Internment of Japanese Canadians

1973 Words8 Pages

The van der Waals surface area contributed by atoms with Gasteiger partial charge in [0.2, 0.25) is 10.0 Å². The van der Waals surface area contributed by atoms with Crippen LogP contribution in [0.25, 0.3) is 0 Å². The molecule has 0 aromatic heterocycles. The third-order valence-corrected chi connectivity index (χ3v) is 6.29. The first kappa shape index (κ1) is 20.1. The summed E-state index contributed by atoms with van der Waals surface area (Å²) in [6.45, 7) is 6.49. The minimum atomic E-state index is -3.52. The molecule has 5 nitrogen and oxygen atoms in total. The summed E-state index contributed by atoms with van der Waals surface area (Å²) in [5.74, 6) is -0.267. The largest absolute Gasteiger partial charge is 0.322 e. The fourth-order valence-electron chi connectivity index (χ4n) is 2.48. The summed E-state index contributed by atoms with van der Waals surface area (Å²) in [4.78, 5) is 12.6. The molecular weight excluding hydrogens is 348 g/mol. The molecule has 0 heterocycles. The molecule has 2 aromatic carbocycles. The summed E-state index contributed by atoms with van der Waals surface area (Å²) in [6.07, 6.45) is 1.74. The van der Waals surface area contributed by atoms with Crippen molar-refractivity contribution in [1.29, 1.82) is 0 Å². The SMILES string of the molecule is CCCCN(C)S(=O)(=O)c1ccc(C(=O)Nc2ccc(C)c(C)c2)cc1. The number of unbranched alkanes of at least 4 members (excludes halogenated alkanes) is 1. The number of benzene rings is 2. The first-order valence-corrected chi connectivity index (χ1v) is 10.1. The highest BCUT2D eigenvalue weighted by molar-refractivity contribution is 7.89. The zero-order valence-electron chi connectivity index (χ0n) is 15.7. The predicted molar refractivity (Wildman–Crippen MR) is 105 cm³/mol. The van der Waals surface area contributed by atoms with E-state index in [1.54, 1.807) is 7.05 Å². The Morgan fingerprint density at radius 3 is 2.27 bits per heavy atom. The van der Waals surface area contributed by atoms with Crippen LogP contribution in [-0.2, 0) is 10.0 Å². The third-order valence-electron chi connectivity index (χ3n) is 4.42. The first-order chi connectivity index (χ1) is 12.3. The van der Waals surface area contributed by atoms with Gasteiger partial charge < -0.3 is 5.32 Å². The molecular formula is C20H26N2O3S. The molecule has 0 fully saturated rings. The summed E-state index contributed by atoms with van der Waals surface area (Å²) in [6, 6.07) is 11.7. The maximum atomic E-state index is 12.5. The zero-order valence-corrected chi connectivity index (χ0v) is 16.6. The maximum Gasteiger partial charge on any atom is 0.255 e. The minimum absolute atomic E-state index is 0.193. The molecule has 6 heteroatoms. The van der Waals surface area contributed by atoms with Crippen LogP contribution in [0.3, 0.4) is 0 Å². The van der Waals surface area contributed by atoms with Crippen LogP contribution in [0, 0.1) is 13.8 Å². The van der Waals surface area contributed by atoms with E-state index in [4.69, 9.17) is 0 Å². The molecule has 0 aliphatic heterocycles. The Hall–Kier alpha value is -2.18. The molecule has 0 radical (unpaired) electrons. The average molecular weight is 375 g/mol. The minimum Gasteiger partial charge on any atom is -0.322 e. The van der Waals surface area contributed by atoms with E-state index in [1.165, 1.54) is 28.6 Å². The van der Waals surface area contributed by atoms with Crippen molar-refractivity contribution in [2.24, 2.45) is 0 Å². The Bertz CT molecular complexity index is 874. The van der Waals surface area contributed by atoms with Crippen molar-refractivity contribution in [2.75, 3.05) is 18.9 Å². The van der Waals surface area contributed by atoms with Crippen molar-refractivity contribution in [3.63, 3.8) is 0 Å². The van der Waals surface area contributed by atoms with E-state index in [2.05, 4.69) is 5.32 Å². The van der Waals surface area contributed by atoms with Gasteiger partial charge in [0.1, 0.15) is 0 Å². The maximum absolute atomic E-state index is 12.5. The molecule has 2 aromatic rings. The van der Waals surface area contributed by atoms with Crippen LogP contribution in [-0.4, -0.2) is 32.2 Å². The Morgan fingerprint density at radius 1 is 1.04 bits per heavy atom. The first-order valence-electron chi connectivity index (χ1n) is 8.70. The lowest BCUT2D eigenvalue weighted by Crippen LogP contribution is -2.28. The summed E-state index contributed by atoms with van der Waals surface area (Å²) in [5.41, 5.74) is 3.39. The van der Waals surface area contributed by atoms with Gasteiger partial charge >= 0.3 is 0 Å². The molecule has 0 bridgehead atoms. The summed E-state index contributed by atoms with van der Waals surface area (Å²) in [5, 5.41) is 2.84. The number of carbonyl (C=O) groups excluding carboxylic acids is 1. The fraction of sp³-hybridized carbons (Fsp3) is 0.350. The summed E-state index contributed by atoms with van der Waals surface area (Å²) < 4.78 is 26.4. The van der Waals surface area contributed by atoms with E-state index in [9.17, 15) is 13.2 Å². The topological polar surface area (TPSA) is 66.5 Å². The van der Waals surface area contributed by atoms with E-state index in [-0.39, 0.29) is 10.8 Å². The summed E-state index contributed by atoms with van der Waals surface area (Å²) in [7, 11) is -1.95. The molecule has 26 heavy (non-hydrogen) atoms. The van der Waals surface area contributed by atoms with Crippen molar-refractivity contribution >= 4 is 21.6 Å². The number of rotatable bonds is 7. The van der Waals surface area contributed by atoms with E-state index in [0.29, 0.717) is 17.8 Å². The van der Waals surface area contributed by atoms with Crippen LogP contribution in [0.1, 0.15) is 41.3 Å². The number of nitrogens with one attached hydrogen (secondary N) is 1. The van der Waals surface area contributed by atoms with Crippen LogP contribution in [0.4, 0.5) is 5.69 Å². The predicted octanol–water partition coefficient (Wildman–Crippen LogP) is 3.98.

World War Two had a significant impact on Canadian history as the Canadian government revoked many rights and changed the lives of Japanese-Canadians that were interred. Between 1941 and 1945, over 21,000 Japanese-Canadians (in which over two thirds were born in Canada) were limited of their rights and freedom and were forced into internment camps "for their own good". The Japanese-Canadians were considered as enemy aliens by the Canadian government the day after Japan bombed Pearl Harbour. They lost many rights along with it and their property was confiscated as well even though the Canadian government promised that they would receive their property back after the war was over. While the Japanese-Canadians were living in the internment camps, they were forced to suffer from the harsh nature and living conditions of the camps. Also, after all those these years of internment, the end result was that the Japanese-Canadians were given the freedom to move and were given a formal apology from the government in 1988. Not only did the internment of Japanese-Canadians tear families apart and scar the lives of many innocent civilians, but it also made the Canadian government open their eyes and realize how they were treating different ethnicities even though Canada was supposedly a free country. It was December 8th, 1941, the day after the attack in Pearl Harbour, that the Canadian government imposed the War Measures Act which changed the lives of more than 21000 Japanese Canadians forever (Paolini). The War Measures Act allowed the government to impose certain conditions on the population in times of crisis. This gave the government the power to intern the Japanese-Canadians during World War Two. These Japanese-Canadians were first tar... ... middle of paper ... ...panese Canadian Interment and Racism During World War II." IMAGINATIONS. N.p., n.d. Web. 8 Jan. 2014. . "Japanese Canadian Timeline." Canadiannikkeica RSS. N.p., n.d. Web. 7 Jan. 2014. . Lee, Jeff. "Vancouver Council Apologizes to Japanese-Canadians for 1942 Support of Internment." N.p., n.d. Web. 8 Jan. 2014. . Marsh, James H. "Japanese Internment: Banished and Beyond Tears." The Canadian Encyclopedia. N.p., 23 Feb. 2012. Web. 7 Jan. 2014. . Samuels, Charlie. Life under Occupation. Tucson, AZ: Brown Bear, 2011. Print.
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